Heather Donahue’s performance is great - in fact all the performances are terrific, with Donahue, Joshua Leonard and Michael Williams all thoroughly naturalistic and believable. Never once do you question the characters’ decisions or motivations, so thoroughly have they drawn their personalities.
For all the queasiness it might cause, that whirling, lo-fi camcorder is a masterstroke of film-making. It's not a thing that could convincingly be pulled off again - there’s a reason why film language is so well established and why this technique is generally avoided - but it is perfect for a horror film. The blurry shadows contain horrors that a well-lit scene could never convey, no matter how good the special effects. The human imagination is a wonderful piece of equipment for scaring ourselves witless.
Mike: What's your favourite thing to do on a Sunday?
Heather: Um, it used to be, drive to the woods and go hiking.
Heather: I am so sorry. It was never my intention to hurt anyone and I hope that's clear. I am so scared. What was that? I'm scared to close my eyes and I'm scared to open them. I'm going to die out here.
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Is it as good as you remember?
One of the Metropolitan editors has strong memories of watching this in the cinema at the time of release and found it nearly as terrifying the second time around. One of the other editors is such a scaredy cat that he hadn’t ever dared watch it before, and while he wasn’t quite as scared as he had worried he might be (proving, as claimed above, that imagination is the most horrible experience of all), it is still a terrific example of its genre.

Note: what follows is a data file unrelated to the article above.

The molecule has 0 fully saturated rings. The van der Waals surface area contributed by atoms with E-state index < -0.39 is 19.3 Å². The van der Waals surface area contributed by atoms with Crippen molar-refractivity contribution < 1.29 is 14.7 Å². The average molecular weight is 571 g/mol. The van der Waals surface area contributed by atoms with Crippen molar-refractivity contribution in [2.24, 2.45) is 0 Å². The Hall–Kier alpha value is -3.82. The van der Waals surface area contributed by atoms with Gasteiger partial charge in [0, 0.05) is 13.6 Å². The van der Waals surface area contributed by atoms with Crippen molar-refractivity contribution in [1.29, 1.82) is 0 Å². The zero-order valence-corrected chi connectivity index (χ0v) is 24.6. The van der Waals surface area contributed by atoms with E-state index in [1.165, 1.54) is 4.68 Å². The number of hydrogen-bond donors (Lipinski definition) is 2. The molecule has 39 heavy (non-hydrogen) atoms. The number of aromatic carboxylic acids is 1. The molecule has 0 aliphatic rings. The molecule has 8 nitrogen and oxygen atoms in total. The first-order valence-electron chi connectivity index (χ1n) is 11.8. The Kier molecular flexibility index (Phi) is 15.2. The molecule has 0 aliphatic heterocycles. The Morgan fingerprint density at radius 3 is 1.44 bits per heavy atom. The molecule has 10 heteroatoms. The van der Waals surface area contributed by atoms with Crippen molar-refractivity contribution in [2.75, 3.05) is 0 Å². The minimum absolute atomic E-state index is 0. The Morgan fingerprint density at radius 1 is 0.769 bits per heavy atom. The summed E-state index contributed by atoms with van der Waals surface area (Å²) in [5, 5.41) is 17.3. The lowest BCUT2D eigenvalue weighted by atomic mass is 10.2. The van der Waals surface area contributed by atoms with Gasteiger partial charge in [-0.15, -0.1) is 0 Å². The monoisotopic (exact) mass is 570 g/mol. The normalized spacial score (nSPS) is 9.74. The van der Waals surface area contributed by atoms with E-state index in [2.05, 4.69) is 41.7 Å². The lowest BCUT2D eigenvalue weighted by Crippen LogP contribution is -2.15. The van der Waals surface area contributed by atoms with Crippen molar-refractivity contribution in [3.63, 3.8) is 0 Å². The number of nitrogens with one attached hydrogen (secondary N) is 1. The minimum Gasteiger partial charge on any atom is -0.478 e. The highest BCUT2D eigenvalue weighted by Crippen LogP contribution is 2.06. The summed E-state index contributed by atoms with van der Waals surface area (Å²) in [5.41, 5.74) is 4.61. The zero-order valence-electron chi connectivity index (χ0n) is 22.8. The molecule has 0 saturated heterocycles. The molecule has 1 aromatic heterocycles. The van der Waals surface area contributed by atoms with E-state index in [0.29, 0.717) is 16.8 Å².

That genre being, effectively, folk horror. This is the story of a group of metropolitan smart-alecks who underestimate the dark power of the woods and what dwells there. But it manages to tell this without the snooty superciliousness and conservative repression that dominates the traditional folk horror of the ‘70s.
The wild is the source of horror, but the characters are also uneasy with modernity. Heather’s insistence that “it's very hard to get lost in America these days” is a source of disappointment as much as hope. They have come looking for something beyond the city borders, something that happens outside of their urban lives. They fret and kvetch about mod-cons while utterly relying on them: compasses, cars, torches, snack bars. They look for proof of the supernatural, and are sorry when they find it.
The wild haunts them. The characters reference the film Deliverance; Mike, particularly, is convinced early on that rural locals are messing with them. But the film leaves this hanging; there is no explanation. Is someone making strange twig-dollies and practising al fresco dentistry in the woods, or something? We’ll never know.
There is the promise of a Lovecraftian reading, of a backwoods cult worshipping and summoning a nebulous force in the deep forest; but there is more of the M. R. James sort of horror, of something being disturbed, something that is only ever glimpsed out of the corner of the eye, in the whip pan of a camera, in the pixelated grain of lo-fi video.
The strange symbols and unfathomable customs of whatever is tracking them through the woods hint at a far older horror, a horror that goes back to the very beginnings of civilization, before homo sapiens was alone in the world. In the beginning, we were not the only humans; the woods were full of other people, other species of human like the Denisovans or Neanderthals, who made strange decorations of branches and flowers. People who lived differently, spoke differently, thought differently, who were unknowable and unnerving.
This is the horror that humans, safe behind their city walls, have carried with them through the millennia: that we may not be alone. If we go down to the woods today, we might not return.
For more on unexpected ‘90s indie movie hits, try our rewatch of The Usual Suspects: